Intentionally Eating Terumah

Trumot (7:1) | Yisrael Bankier | 3 months ago

The seventh perek opens by teaching that if a non-kohen deliberately at terumah, he must pay a kohen the value of what he ate. The additional chomesh (twenty-five percent) that is paid by one that ate terumah by mistake, is not required. We will try to understand this ruling.

The Bartenura explains that this ruling only applies if the individual was not prewarned prior to consuming the terumah. If he had, since he would be liable to lashes, he would be exempt from payment. The reason is that in general, when faced with the two punishments of lashes and payment, one only receives lashes. The Bartenura however continues by noting that if he was not prewarned, then he would be liable to two punishments -- the second of which being mita bidei shamayim. This punishment that is not administered by beit din would not exempt the individual from payment.

The Mishnah LeMelech (Hilchot Terumot 6:6) however notes that the Gemara (Ketubot 30b) discusses the case where on ate terumah deliberately. The issue it addresses is how one can liable to the two punishments at the same time, such that he is obligated with lashes and therefore exempt from payment. The issue is that as soon as he takes the kohen's terumah he is liable for the payment and only liable for eaten terumah later. Consequently, since the two obligations are not simultaneous, both punishments should apply. Even if someone else placed the food in his mouth, the monetary obligation would occur when he began chewing it, and the lashes only once he swallowed the terumah. The Gemara concludes that the simultaneous obligation would only be in the case where someone else place the food down his throat, but not to the extent that he would be unable to prevent swallowing it.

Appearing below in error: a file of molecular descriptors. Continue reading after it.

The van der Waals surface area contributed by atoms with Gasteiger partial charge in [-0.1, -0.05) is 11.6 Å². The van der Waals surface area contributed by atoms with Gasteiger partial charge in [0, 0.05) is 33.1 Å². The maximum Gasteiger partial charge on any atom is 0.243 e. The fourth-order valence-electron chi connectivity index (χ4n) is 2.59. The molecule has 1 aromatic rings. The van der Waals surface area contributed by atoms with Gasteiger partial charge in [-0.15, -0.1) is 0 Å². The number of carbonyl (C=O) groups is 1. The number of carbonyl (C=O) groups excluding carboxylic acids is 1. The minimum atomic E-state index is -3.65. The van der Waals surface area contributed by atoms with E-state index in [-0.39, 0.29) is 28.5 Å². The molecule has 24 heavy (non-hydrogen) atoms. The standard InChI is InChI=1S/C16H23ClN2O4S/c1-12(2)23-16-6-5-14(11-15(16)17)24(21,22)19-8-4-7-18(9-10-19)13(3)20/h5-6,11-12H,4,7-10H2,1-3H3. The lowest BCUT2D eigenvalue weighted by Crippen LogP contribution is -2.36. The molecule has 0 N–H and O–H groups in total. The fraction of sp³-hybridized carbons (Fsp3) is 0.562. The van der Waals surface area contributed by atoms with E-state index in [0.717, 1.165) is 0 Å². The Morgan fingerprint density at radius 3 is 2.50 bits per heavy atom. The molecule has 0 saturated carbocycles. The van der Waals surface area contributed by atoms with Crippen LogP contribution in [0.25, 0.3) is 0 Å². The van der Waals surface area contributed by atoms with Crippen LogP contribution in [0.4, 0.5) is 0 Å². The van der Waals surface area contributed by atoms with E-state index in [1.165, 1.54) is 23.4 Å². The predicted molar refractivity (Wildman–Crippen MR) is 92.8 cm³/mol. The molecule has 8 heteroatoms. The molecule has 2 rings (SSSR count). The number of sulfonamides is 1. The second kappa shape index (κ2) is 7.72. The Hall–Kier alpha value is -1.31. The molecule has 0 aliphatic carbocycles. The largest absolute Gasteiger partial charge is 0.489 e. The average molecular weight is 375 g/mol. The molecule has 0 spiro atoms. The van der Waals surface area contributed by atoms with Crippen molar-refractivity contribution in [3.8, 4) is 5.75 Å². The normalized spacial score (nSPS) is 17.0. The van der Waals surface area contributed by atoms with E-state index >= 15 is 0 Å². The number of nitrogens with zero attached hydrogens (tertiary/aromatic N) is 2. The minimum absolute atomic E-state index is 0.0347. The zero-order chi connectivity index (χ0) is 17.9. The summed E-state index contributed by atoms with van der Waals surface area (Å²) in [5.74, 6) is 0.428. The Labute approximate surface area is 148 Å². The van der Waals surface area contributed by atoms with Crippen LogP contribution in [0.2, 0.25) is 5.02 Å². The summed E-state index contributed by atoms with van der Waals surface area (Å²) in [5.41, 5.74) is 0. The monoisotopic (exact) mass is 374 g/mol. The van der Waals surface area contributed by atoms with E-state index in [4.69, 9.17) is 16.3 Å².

The Gemara appears to present a difficultly for the Bartenura (and Rambam). Even if on ate the terumah deliberately, they would indeed be liable to both punishments unless it were in the specific circumstance described in the Gemara.

The Derech Emunah (Terumah 10:5) cites the Markevet HaMishnah who explains that according to the Rambam, if one takes the terumah in order to eat it, the violation of consuming terumah and therey the obligation of receiving lashes already begins at the point in time. Since this is the time that the obligation of payment would also occur, he would only receive the one punishment of lashes.

The Mishnah Rishona however suggest that there is a difference between the case where one ate terumah that already belonged to a kohen and the case where one ate terumah that they separated from their own produce1. In the former case, the moment that he takes the terumah that belongs to the kohen it would be considered stealing, and the financial obligation is engaged. In the case where one takes terumah that he separated from his own produce, when he takes the terumah it is not (yet) considered stealing. It would be comparable to the case of the gizbar (treasure in the Beit HaMikdash) who handles hekdesh. Handling it alone does not make him liable to meilah until he uses it for his own purpose. Consequently, the Bartenura must be commenting on the case where non-kohen ate the terumah he separated. The financial obligation would only engage at the time he ate the terumah, which is the time that he would also be liable to lashes.


1 According to the Aruch Hashulchan (HaAtid Zerayim 72:6) that would be specifically if there was a kohen how would usually give his terumah to.

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